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Vulnerability, extremism and
Thomas Martin

This chapter demonstrates that Prevent produces an account of future violence by discursively producing certain performances of identity as ‘vulnerable’ to radicalisation due to their alienation from ‘Britishness’ and ‘British values’. It is therefore through understanding and ordering identities in the present that processes of becoming violent in the future can be conceptualised and intervened into. Analysed through a post-structuralist framework, this discursive positioning can be understood as a set of productive practices; it is through the security act that alienation from ‘Britishness’ is made manifest. ‘Britishness’ and ‘British values’ are thus produced as secure and securing; they are normalised, while that which is produced as external is rendered threatening and, therefore, in need of intervention. Prevent, therefore, establishes a boundary between those identities deemed secure, those that are contained within a ‘normalised Britishness’, and those deemed threatening, on account of the potential they may contain. The problematic of Prevent therefore brings together questions of temporality, security and identity, producing and then securing the threat of the future through an analysis of performances of identity in the present.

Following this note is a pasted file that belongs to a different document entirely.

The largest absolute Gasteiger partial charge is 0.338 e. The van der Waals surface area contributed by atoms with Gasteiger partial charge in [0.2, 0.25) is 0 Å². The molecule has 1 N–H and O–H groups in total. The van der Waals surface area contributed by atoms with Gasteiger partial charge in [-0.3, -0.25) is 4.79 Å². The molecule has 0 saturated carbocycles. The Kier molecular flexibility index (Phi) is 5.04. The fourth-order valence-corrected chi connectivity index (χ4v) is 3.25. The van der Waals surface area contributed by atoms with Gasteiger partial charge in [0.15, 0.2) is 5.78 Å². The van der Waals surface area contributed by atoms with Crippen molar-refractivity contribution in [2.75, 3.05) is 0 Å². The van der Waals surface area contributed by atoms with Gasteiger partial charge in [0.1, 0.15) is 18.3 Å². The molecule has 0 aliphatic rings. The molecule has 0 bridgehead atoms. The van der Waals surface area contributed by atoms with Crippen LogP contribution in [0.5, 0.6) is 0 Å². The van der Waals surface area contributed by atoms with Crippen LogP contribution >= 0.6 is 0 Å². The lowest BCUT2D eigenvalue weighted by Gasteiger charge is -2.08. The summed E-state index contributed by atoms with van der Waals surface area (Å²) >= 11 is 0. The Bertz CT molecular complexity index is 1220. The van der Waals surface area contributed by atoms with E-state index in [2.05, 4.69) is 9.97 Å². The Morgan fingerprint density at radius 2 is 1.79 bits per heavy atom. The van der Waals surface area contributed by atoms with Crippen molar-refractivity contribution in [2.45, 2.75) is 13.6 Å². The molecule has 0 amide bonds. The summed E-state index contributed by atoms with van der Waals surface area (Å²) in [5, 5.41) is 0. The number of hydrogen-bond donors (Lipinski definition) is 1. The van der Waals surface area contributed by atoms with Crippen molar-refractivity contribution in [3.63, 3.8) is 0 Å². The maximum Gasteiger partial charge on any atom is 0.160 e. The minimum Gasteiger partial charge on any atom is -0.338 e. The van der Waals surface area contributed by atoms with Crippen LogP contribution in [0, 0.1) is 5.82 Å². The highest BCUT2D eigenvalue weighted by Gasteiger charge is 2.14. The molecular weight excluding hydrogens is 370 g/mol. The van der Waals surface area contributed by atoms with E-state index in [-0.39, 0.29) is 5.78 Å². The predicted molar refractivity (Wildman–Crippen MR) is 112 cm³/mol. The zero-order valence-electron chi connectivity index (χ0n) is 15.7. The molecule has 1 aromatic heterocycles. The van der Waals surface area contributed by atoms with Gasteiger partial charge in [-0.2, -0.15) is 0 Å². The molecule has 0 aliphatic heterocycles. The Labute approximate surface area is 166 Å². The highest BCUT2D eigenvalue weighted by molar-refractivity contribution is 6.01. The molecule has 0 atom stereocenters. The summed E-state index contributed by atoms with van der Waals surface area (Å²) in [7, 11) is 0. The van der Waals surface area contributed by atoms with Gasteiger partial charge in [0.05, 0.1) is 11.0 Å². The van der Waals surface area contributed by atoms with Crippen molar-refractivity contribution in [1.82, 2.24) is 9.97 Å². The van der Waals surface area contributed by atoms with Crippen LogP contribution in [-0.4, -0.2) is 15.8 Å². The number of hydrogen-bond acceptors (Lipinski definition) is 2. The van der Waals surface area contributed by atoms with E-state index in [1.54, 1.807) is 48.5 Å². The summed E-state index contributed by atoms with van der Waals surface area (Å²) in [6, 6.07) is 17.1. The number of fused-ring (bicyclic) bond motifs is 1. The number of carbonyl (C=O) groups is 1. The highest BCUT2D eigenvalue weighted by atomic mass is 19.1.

in Counter-radicalisation policy and the securing of British identity
Community
Thomas Martin

This chapter develops an account of how Prevent manages problematic spaces. Notably, this represents the conflation of community cohesion work and Prevent. While community cohesion develops separately to Prevent, a discursive reading of cohesion and Prevent texts show how the two become conjoined as a way of thinking about, and governing, threatening communal environments. Prevent also contains a focus on problematic institutions such as schools and prisons wherein extremism could take hold. Both rely on an analysis that understands an alienation from ‘Britishness’ and ‘British values’ to represent a threat which can be managed by intervening into the spaces in which radicalisation occurs. In order to manage these spaces, a governmental approach is invoked, wherein through intervening into the circulation of identities, it is presumed that less threatening identities can be generated. Yet it also pushes beyond Foucault’s articulation of this modality of power, seeking not just to regulate flows, but to actively intervene to promote ‘British’ identifications.

in Counter-radicalisation policy and the securing of British identity